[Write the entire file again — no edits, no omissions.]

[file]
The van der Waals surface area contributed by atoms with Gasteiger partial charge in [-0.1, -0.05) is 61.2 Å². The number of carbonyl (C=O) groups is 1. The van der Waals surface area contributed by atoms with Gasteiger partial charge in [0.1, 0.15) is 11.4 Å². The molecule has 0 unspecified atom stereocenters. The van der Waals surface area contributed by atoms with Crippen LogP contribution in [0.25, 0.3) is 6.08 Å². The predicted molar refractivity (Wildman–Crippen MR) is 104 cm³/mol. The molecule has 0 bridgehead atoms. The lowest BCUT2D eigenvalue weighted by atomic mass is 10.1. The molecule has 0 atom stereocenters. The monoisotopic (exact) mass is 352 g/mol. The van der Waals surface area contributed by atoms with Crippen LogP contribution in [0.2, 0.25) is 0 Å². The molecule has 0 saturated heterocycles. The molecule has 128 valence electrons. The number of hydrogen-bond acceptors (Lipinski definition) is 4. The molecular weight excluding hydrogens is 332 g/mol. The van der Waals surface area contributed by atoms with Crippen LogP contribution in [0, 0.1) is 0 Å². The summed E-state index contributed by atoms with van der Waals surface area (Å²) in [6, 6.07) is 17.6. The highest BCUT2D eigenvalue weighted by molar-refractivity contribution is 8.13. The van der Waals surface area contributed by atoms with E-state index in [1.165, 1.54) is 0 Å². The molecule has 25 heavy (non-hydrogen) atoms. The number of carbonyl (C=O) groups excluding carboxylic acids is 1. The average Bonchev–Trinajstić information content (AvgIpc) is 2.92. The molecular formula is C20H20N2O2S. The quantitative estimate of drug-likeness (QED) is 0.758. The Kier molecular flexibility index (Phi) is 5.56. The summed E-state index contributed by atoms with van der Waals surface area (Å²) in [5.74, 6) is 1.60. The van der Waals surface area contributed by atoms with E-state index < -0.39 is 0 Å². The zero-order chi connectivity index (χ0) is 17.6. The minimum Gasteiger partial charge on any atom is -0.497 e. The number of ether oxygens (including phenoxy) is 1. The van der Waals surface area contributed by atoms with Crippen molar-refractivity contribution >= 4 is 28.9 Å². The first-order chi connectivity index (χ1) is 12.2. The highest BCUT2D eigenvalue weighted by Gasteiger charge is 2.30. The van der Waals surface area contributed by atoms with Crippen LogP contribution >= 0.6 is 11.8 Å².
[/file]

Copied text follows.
The van der Waals surface area contributed by atoms with Gasteiger partial charge in [-0.1, -0.05) is 61.2 Å². The number of carbonyl (C=O) groups is 1. The van der Waals surface area contributed by atoms with Gasteiger partial charge in [0.1, 0.15) is 11.4 Å². The molecule has 0 unspecified atom stereocenters. The van der Waals surface area contributed by atoms with Crippen LogP contribution in [0.25, 0.3) is 6.08 Å². The predicted molar refractivity (Wildman–Crippen MR) is 104 cm³/mol. The molecule has 0 bridgehead atoms. The lowest BCUT2D eigenvalue weighted by atomic mass is 10.1. The molecule has 0 atom stereocenters. The monoisotopic (exact) mass is 352 g/mol. The van der Waals surface area contributed by atoms with Crippen LogP contribution in [0.2, 0.25) is 0 Å². The molecule has 0 saturated heterocycles. The molecule has 128 valence electrons. The number of hydrogen-bond acceptors (Lipinski definition) is 4. The molecular weight excluding hydrogens is 332 g/mol. The van der Waals surface area contributed by atoms with Crippen LogP contribution in [0, 0.1) is 0 Å². The summed E-state index contributed by atoms with van der Waals surface area (Å²) in [6, 6.07) is 17.6. The highest BCUT2D eigenvalue weighted by molar-refractivity contribution is 8.13. The van der Waals surface area contributed by atoms with E-state index in [1.165, 1.54) is 0 Å². The molecule has 25 heavy (non-hydrogen) atoms. The number of carbonyl (C=O) groups excluding carboxylic acids is 1. The average Bonchev–Trinajstić information content (AvgIpc) is 2.92. The molecular formula is C20H20N2O2S. The quantitative estimate of drug-likeness (QED) is 0.758. The Kier molecular flexibility index (Phi) is 5.56. The summed E-state index contributed by atoms with van der Waals surface area (Å²) in [5.74, 6) is 1.60. The van der Waals surface area contributed by atoms with E-state index < -0.39 is 0 Å². The zero-order chi connectivity index (χ0) is 17.6. The minimum Gasteiger partial charge on any atom is -0.497 e. The number of ether oxygens (including phenoxy) is 1. The van der Waals surface area contributed by atoms with Crippen molar-refractivity contribution >= 4 is 28.9 Å². The first-order chi connectivity index (χ1) is 12.2. The highest BCUT2D eigenvalue weighted by Gasteiger charge is 2.30. The van der Waals surface area contributed by atoms with Crippen LogP contribution >= 0.6 is 11.8 Å².